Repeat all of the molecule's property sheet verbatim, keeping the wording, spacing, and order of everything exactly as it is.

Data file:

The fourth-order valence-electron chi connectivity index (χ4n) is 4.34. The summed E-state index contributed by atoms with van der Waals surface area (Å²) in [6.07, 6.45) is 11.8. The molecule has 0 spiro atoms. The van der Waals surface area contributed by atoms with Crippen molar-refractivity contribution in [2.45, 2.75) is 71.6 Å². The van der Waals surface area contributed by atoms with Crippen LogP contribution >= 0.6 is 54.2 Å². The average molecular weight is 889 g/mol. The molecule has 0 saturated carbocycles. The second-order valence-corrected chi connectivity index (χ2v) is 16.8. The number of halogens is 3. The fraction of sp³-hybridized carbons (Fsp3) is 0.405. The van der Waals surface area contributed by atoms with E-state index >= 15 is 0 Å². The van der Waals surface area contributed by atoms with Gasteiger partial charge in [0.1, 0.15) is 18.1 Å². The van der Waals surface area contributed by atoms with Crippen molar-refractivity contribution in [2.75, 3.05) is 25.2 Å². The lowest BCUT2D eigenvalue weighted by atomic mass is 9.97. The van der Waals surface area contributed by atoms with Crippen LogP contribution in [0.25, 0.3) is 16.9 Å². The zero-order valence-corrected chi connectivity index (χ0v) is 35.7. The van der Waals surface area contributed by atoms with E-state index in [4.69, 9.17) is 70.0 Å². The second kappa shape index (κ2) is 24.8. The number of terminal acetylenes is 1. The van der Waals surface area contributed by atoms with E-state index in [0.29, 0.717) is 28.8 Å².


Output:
The fourth-order valence-electron chi connectivity index (χ4n) is 4.34. The summed E-state index contributed by atoms with van der Waals surface area (Å²) in [6.07, 6.45) is 11.8. The molecule has 0 spiro atoms. The van der Waals surface area contributed by atoms with Crippen molar-refractivity contribution in [2.45, 2.75) is 71.6 Å². The van der Waals surface area contributed by atoms with Crippen LogP contribution >= 0.6 is 54.2 Å². The average molecular weight is 889 g/mol. The molecule has 0 saturated carbocycles. The second-order valence-corrected chi connectivity index (χ2v) is 16.8. The number of halogens is 3. The fraction of sp³-hybridized carbons (Fsp3) is 0.405. The van der Waals surface area contributed by atoms with E-state index >= 15 is 0 Å². The van der Waals surface area contributed by atoms with Gasteiger partial charge in [0.1, 0.15) is 18.1 Å². The van der Waals surface area contributed by atoms with Crippen molar-refractivity contribution in [2.75, 3.05) is 25.2 Å². The lowest BCUT2D eigenvalue weighted by atomic mass is 9.97. The van der Waals surface area contributed by atoms with Crippen LogP contribution in [0.25, 0.3) is 16.9 Å². The zero-order valence-corrected chi connectivity index (χ0v) is 35.7. The van der Waals surface area contributed by atoms with E-state index in [4.69, 9.17) is 70.0 Å². The second kappa shape index (κ2) is 24.8. The number of terminal acetylenes is 1. The van der Waals surface area contributed by atoms with E-state index in [0.29, 0.717) is 28.8 Å².